I was lucky enough to review the original production of Pitmen Painters at the Live Theatre way back in 2007; since then it has toured, played at the National Theatre, London's West End and Broadway.

So to see it again, several years on, worried me, as often productions suffer as they tour and cast change. But my fears were totally unfounded as this production (presented by Bill Kenwright, the Live Theatre and National Theatre) is first rate, the cast are excellent and the production is as good, if not better, than the original.

The main action takes place in Ashington, so this is a true homecoming for the play and is based on the real life events of the Pitmen Painters, a group of miners who try to extend their knowledge by understanding art and end up abandoning theory in favour of practice resulting in exhibitions of their paintings.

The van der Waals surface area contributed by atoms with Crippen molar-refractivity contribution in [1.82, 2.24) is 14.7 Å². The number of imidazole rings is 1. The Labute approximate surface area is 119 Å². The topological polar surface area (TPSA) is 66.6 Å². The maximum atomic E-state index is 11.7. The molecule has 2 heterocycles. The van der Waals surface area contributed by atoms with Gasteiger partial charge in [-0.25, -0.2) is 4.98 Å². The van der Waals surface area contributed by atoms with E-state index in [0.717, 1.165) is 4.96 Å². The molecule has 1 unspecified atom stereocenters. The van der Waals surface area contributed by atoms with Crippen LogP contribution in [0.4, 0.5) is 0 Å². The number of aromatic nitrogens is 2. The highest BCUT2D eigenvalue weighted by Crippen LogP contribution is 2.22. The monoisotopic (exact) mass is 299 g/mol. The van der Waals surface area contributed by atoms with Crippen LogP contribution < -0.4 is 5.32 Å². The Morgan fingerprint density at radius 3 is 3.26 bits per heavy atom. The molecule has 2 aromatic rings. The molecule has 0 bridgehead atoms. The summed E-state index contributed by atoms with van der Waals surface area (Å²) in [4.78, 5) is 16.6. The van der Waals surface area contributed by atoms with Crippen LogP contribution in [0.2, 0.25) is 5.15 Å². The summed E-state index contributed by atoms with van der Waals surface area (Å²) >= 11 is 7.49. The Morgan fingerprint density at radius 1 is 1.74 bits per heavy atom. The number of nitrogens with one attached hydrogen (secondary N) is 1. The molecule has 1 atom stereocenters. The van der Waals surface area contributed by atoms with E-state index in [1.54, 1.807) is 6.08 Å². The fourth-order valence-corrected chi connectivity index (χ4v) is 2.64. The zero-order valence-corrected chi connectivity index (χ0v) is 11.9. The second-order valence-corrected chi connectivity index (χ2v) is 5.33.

Written by Lee Hall (Billy Elliot) the play is very funny as well moving. Director Max Roberts has brilliantly taken the play from the small intimate staging of the Live Theatre to the large stages of the proscenium arch theatres without losing anything and introduced three large screens so we can examine the paintings.

Of course the North East audience delights in the local references and issues with the dialect, which adds to the evening.

While it is truly an ensemble piece in the faultless cast, it is Riley Jones who plays both the "young lad" and Ben Nicholson, as well as Philip Correia as Oliver Kilbourn who are exceptional. Correias' character is torn when he is offered work as a painter by Helen Sutherland (Suzy Cooper) and you feel his angst as he wrestles with the decision of accepting the job or not, a decision he later regrets.

This is a must see production that has lost nothing since it originally opened in 2007, in fact it's matured with age.